Federal regulators recently directed 14 major mortgage servicers to mail letters to 4.3 million customers who could be potential victims of fraudulent foreclosure practices. The letters stipulate that homeowners whose houses were foreclosed on in 2009 or 2010 will be eligible for a free review of their cases by a lender-funded independent consultant. The action stems from revelations last year that banks made widespread and possibly intentional errors on foreclosure paperwork that could have caused financial harm to millions of borrowers – the so-called “robo-signing” scandal.
If reviewers find that homeowners were harmed financially, the borrowers may be allowed compensation. The Servicers participating in the program are: America's Servicing Co., Aurora Loan Services, Bank of America, Beneficial, Chase, Citibank, CitiFinancial, CitiMortgage, Countrywide, EMC, EverBank/Everhome Mortgage, First Horizon, GMAC Mortgage, HFC, HSBC, IndyMac, MetLife, National City, PNC, Sovereign Bank, SunTrust Mortgage, U.S. Bank, Wachovia, Washington Mutual and Wells Fargo.
The comptroller's office hasn't provided many details on the effort. Spokesman Bryan Hubbard did say that the yet-to-be-named reviewers will be looking for "errors, misrepresentations or deficiencies in the foreclosure process.”
As far as what form remediation would take, Hubbard said that monetary compensation was possible but refused to speculate on amounts. There is no upper limit on the amount financially harmed borrowers can collect, he added.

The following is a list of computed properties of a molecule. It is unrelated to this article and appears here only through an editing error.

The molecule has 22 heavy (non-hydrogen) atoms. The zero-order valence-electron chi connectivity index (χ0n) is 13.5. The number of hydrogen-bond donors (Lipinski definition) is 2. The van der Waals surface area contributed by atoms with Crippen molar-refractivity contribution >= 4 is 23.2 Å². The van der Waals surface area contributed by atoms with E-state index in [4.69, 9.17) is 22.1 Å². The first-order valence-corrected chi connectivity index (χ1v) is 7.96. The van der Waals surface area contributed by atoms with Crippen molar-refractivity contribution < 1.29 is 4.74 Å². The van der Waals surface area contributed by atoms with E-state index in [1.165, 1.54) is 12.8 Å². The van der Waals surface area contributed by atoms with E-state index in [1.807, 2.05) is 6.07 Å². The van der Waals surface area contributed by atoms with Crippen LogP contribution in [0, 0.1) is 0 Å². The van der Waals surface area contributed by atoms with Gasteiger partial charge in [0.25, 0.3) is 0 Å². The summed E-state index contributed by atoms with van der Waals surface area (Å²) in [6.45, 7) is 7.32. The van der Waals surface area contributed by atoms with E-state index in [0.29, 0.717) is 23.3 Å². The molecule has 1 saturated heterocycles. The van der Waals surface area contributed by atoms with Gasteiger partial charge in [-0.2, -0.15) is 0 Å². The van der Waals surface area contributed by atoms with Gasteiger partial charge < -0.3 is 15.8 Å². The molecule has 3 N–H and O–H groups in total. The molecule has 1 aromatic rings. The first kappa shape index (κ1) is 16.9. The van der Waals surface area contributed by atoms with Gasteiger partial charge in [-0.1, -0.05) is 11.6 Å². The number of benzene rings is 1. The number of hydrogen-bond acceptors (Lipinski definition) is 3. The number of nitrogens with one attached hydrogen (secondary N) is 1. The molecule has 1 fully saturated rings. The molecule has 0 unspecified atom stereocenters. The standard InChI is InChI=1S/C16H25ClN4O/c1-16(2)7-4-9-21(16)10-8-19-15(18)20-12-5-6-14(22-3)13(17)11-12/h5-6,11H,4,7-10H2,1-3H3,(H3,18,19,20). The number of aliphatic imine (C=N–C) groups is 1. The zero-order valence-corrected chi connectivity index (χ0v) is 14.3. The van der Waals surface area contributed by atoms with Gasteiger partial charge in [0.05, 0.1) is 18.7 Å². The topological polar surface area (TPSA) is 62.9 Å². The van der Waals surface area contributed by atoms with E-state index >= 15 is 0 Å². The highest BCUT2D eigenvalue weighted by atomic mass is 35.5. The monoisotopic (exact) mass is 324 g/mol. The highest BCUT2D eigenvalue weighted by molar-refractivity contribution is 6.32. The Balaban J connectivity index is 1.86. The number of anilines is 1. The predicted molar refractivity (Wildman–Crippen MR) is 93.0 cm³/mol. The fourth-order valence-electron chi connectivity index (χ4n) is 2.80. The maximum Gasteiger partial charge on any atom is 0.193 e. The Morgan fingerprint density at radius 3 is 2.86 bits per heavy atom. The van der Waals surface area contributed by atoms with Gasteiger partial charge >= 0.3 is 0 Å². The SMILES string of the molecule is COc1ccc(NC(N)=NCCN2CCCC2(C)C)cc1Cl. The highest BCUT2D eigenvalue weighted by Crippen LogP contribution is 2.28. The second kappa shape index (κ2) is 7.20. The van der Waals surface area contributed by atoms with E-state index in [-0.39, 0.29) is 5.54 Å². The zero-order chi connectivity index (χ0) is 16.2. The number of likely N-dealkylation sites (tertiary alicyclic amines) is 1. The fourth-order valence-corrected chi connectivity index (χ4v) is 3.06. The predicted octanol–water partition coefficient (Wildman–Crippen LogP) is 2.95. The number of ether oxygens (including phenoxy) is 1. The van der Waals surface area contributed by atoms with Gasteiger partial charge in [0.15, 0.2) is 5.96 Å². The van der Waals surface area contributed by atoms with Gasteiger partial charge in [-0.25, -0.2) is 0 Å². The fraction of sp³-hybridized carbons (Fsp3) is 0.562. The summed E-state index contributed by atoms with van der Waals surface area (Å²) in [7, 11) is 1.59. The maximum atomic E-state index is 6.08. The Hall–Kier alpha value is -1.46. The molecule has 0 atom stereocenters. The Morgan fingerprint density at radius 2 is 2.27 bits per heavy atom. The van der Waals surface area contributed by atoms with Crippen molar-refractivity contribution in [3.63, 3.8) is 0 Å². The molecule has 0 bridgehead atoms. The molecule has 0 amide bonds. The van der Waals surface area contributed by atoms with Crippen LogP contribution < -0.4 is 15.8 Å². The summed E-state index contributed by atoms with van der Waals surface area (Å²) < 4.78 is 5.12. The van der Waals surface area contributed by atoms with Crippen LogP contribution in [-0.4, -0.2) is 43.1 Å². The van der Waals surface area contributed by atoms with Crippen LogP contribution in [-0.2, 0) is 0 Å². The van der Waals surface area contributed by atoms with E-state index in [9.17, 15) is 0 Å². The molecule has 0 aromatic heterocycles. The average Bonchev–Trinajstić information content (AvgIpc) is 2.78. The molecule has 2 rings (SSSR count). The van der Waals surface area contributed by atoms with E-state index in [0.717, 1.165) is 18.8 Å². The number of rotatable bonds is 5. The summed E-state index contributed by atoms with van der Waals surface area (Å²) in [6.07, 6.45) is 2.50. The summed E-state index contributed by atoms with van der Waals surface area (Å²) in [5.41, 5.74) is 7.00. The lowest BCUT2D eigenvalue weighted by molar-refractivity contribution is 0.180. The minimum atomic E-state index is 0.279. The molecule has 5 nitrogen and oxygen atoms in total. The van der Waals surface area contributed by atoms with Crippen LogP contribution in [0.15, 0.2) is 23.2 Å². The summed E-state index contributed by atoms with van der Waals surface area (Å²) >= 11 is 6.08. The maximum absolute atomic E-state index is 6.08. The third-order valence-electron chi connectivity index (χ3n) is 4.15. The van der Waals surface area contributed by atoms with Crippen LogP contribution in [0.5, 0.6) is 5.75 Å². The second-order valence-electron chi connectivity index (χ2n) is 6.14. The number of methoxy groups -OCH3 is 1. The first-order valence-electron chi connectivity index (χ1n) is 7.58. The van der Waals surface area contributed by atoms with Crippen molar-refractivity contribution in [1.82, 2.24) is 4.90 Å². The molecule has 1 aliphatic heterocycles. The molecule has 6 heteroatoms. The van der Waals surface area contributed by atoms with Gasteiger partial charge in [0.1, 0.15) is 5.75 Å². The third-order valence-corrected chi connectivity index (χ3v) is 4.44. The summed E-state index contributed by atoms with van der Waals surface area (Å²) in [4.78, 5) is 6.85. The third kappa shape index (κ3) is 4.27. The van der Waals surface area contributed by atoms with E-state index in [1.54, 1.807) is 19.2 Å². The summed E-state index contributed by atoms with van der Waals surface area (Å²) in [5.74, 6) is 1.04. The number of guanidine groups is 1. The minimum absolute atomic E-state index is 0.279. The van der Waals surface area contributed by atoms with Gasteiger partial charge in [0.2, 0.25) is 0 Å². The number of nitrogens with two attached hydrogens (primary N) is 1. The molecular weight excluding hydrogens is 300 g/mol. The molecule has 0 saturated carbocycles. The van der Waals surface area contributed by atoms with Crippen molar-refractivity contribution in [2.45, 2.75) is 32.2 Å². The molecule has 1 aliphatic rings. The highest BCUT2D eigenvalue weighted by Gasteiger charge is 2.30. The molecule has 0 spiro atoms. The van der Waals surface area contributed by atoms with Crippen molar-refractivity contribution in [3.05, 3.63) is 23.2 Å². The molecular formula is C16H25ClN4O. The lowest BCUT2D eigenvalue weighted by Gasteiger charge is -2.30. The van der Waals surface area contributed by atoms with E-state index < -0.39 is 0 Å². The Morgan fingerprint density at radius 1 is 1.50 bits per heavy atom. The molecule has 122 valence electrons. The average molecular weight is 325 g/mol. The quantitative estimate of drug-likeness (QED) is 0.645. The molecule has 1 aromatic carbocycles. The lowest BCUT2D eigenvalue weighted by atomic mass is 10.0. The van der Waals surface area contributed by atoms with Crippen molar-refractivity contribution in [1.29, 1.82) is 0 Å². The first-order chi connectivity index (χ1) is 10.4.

What is not clear is whether banks participating in the federal outreach program would be released from further claims that victims of fraud might have if said victims won compensation through the remediation process. It is this issue which compelled California Attorney General Kamala Harris to walk out of multi-state settlement talks with lenders in a separate robo-signing suit early last month.
In that case, several state Attorney Generals, led by Iowa Atty. Gen. Tom Miller, together sued the nation's largest loan servicers citing fraudulent documentation submitted to courts and in some cases a lack of standing to foreclose. States and federal agencies initially worked out a $20 billion deal with commercial lenders to allow loan modifications in the form of principle reductions for underwater homeowners.
When asked why she opposed the proposal, Harris said that the states were being too lenient and that California in particular was "being asked for a broader release of claims than we can accept and to excuse conduct that has not been adequately investigated."
Harris is referring to the fact that, under the settlement, banks would be released from liability for origination claims – allegations of fraud by lenders when originating the loans themselves. Banks who hold mortgage assignments and lack the original promissory notes on homes that they claim to have ownership of have prompted some legal experts to theorize that robo-signing and other forms of lending malfeasance were so readily performed in order to gloss over a problem that is much more massive and daunting in scope. That is, whether or not many disputed mortgages are valid contracts in the first place.
Borrowers who want to learn more about the federal review process are encouraged to visit IndependentForeclosureReview.com. Reviews must be requested by April 30.